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From "Dasgupta, Rana" <rana.dasgu...@intel.com>
Subject RE: [arch] VM/Classlibrary Interface ( VM Accessors )
Date Mon, 12 Sep 2005 16:19:07 GMT
Hi Tim,

  Thanks for your thoughtful comments on the architecture of VM
accessors.

> Ellison, Tim wrote:

>> 

>> These are a helper set of singleton Java classes to support
Classlibrary

>> implementation. We can instantiate them through an Accessor factory

>> interface ( Modular JVM diagram ). They will provide access to VM

>> functionality not exposed through the public Java api.

 

> So this is a "classlibrary developer's toolkit" ?  I assume the goal
is

> to allow implementation of classlibrary functionality in pure Java
that

> currently has to be written using native code (assuming a C-based VM)?

 

We could look at them as a VM access toolkit( beyond access provided by
the Java public api ). The requirement may be broader than
Classlibraries. One can eg., think of JVMTI agents inserting byte code
instrumentation that uses accessors to reach the VM.

 

 

> Your list appears to be a blend of operations that are functional

> enhancements and optimization enhancements.  I expect that the

> functional enhancements would be discovered by need of the library

> implementors.  The optimization enhancements would likey vary by
VM/JIT

> implementor, with some requiring more 'hints' than others to generate

> good code.

 

> I would expect such functionality to be VM-specific, and therefore
part

> of the kernel classes provided by the VM-implementor.  The question is

> how many accessors it is reasonable to expect such an implementor to
be

> required to support in order to run the Harmony classlibraries.

 

Yes, accessors for functional requirements would easier to standardize
on than those for optimization. However, is it worthwhile to define an
initial set that can be candidates for standardization? eg.,

 

Object Accessor( get/set of fields, method invocation, create instance,
serialization support, monitor enter/exit etc. )

Array Accessor( locking, get/set elements bypassing bounds check, etc. )

String Accessor( to support creation, of string objects from native
buffers, string access, comparison )

ThreadStack Accessor( to access call stack trace )

Memory Accessor( to support low level operations for memory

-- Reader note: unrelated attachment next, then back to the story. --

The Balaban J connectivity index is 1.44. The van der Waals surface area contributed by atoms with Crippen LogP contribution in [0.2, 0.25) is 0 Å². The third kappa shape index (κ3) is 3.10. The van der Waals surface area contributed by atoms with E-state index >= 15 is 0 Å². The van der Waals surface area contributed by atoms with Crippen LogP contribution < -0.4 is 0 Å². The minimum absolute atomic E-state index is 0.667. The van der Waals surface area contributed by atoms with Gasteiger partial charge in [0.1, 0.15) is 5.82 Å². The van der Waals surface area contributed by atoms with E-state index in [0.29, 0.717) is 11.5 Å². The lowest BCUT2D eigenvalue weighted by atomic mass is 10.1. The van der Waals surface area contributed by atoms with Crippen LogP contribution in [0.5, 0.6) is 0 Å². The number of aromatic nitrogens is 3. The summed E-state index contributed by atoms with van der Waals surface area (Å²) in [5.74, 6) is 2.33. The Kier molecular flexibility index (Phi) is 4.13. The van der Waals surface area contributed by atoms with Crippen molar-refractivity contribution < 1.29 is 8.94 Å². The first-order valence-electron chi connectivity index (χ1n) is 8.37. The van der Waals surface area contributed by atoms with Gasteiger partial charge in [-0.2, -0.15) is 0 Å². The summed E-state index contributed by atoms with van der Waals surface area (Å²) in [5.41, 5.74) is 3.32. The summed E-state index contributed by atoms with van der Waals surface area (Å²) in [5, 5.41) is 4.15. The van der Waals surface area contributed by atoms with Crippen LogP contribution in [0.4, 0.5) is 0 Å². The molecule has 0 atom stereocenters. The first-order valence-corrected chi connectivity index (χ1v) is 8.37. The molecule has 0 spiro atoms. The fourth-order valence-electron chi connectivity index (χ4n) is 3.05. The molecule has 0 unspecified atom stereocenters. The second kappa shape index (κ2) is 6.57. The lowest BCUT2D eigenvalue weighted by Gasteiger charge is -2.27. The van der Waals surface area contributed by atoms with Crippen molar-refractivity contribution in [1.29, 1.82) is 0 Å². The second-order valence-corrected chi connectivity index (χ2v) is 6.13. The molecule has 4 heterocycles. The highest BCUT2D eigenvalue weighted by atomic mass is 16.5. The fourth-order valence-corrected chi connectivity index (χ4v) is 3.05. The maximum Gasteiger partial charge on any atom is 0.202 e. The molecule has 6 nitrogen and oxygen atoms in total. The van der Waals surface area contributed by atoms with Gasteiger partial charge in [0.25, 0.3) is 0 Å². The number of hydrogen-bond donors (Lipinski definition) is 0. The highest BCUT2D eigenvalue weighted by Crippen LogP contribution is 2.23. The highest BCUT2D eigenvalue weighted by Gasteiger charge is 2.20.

allocation/deallocation/access )

Etc.

 

 

 A Harmony compliant VM would then expose, at a minimum, this core set
of accessor classes with a default implementation of these accessors
using JNI, but compliant VM's could choose to provide more optimized
implementations also.

 

>> We want to restrict access to the accessor functionality to the

>> Classlibrary, etc. One way to enforce this policy would be for the

>> accessor factory to check that the requesting class is on some white

>> list of classes before returning an accessor reference. Thoughts on

>> alternative schemes ?

 

> The problem with this scheme is that it requires everyone to follow
the

> pattern.  There is a risk that somebody may forget to check the list,
or

> that a 'white' intermediary may pass-out a reference to someone who
does

> not have rights to it directly.  The componentization model discussed

> earlier would allow accessors to be in a separate component (which at

> least would prevent non-white code from ever referencing the
accessors).

 

> My initial reaction is that we should use such functionality

> judiciously.  Classlibrary code should be using public APIs wherever
and

> whenever possible.

 

> The VMs' and JITs' optimization of public API will benefit both the

> classlibrary implementation and application code; and we don't want to

> be extending the language by the back door.

 

While optimization of the public api does benefit all Java code, it may
not be realistic to hold privileged VM access code to the same standard
as application code. The public api has broader architectural targets
which require artifacts like standard call frames, access security
checks on each invocation, etc. These might become unnecessary if we
intend to limit the access to these classes to non-public code only. 

 

> Using VMAccessors will be predicated on a more robust security story
and

> a fast Java<->VM interface.

 

I absolutely agree.

 

Thanks,

 

Rana Dasgupta

Intel Managed Runtime Development

 

 


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